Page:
India-Japan Summit 2018: Consolidating Strategic Ties

In what was his third visit to the country, Prime Minister Narendra Modi traveled to Japan to attend the 13th annual India-Japan summit with Prime Minister Shinzo Abe. The summit occurred amidst concerns raised by some commentators about the sustainability of the India-Japan strategic partnership when both countries are focusing on ameliorating relations with China. However, the joint vision statement issued after the visit laid those fears to rest, suggesting that both leaders are keen to further strengthen their relationship, not only to benefit each other but also to ensure regional security.

Converging Visions of the Indo-Pacific

India’s commitment to the Quad and a free and open Indo-Pacific has been questioned in recent times, especially after Modi’s visit to Wuhan in April, which was to “reset” India’s ties with China. Then in June, at the Shangri-La Dialogue, Modi asserted that India didn’t see the Indo-Pacific region as “a club of limited members” or “a grouping seeking to dominate,” which seemed like an underplaying  of the Quad and an oblique reference to not wanting to exclude China from India’s strategy in the region. This seemed to deviate from the Japanese Indo-Pacific vision that sought to establish a counter-mechanism of likeminded countries against Chinese dominance in the region.

However, it now seems like Japan has softened its stance and found value in including China where possible. Abe just returned from a trip to China, the first in seven years for a Japanese Prime Minister, right before he received Modi. Japan and China have had a testy relationship under Abe, punctuated by tensions over a territorial dispute over the Senkaku/Diayou islands in the East China Sea. Interestingly, the premise for India-Japan strategic cooperation at its inception in the early 2000s was the security of Japanese ships in the Indian Ocean, exacerbated by Tokyo’s anti-China sentiment. However, U.S. President Donald Trump’s recent trade war has pushed Tokyo and Beijing to find common ground and improve their bilateral relationship. In fact, Japan has even sought to participate in China’s multinational, mega-infrastructure project, the Belt and Road Initiative (BRI), even if it may ultimately be to expand Japan’s own presence abroad through this Chinese initiative. This shifting stance may explain Japan now embracing India’s view of a free and open Indo-Pacific, which in the summit statement they characterized as “inclusive and open to all,” language that is reminiscent of Modi’s Shangri La speech.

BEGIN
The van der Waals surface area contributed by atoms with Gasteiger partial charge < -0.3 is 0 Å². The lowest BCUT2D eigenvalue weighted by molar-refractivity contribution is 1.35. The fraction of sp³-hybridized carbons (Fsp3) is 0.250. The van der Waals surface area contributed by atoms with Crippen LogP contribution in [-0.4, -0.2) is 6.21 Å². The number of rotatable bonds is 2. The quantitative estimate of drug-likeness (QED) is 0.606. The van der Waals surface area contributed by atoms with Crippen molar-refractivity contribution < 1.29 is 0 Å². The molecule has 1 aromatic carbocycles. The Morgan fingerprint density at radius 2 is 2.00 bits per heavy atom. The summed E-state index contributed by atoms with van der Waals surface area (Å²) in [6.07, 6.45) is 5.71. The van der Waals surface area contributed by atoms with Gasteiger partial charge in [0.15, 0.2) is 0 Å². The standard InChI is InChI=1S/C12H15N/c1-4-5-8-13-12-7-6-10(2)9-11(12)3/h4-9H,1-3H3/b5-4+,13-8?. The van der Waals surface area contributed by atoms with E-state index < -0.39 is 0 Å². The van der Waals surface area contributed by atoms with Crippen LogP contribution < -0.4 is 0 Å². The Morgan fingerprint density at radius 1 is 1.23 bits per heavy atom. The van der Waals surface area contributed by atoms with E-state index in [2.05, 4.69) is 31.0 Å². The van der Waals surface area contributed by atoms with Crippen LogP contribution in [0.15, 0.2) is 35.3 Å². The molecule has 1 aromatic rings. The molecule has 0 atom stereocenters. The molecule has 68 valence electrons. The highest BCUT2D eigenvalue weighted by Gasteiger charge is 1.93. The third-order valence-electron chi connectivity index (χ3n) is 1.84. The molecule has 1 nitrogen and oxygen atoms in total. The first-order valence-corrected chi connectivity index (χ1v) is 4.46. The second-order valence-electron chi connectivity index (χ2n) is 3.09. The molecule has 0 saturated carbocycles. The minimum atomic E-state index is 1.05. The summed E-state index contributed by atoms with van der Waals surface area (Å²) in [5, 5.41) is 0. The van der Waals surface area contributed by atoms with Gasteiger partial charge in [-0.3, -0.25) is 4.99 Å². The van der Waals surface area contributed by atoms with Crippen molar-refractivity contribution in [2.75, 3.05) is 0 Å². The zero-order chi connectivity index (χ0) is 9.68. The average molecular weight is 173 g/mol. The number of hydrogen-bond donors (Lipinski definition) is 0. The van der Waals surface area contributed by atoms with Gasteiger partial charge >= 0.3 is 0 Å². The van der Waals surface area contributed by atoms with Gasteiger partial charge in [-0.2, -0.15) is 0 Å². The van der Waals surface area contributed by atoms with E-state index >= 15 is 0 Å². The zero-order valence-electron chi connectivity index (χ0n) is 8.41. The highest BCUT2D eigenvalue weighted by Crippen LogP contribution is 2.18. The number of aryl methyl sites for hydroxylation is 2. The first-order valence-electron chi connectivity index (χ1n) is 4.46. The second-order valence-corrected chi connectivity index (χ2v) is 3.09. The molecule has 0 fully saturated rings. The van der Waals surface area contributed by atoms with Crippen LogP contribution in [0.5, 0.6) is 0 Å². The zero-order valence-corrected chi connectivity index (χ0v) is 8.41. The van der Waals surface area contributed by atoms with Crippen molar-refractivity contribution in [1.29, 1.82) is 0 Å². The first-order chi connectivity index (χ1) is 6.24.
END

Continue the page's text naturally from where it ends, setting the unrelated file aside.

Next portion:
Importantly, the joint statement also reinforces the role of the Association of Southeast Asian Nations (ASEAN) in both India and Japan’s Indo-Pacific strategies. ASEAN nations feared being kept out of the Quad concept mooted by Abe, of which the United States, Australia, and India are other members. But Abe and Modi allayed these apprehensions with the two leaders stating in the joint statement of the recent summit that “ASEAN unity and centrality are at the heart of the Indo-Pacific concept.”

What was also significant was the two leaders reiterating their commitment to cooperating in neighboring regions, with collaborative projects in Sri Lanka, Myanmar, and Bangladesh as well as in Africa, a move to counter the influence of China in these countries under the BRI. Indeed, on the one hand, both India and Japan want to have a cordial relationship with Beijing, and on the other hand, they are involved in a hedging strategy vis-à-vis China to make sure that Beijing does not get a dominant position in the Indo-Pacific.

Enhancing Defense Cooperation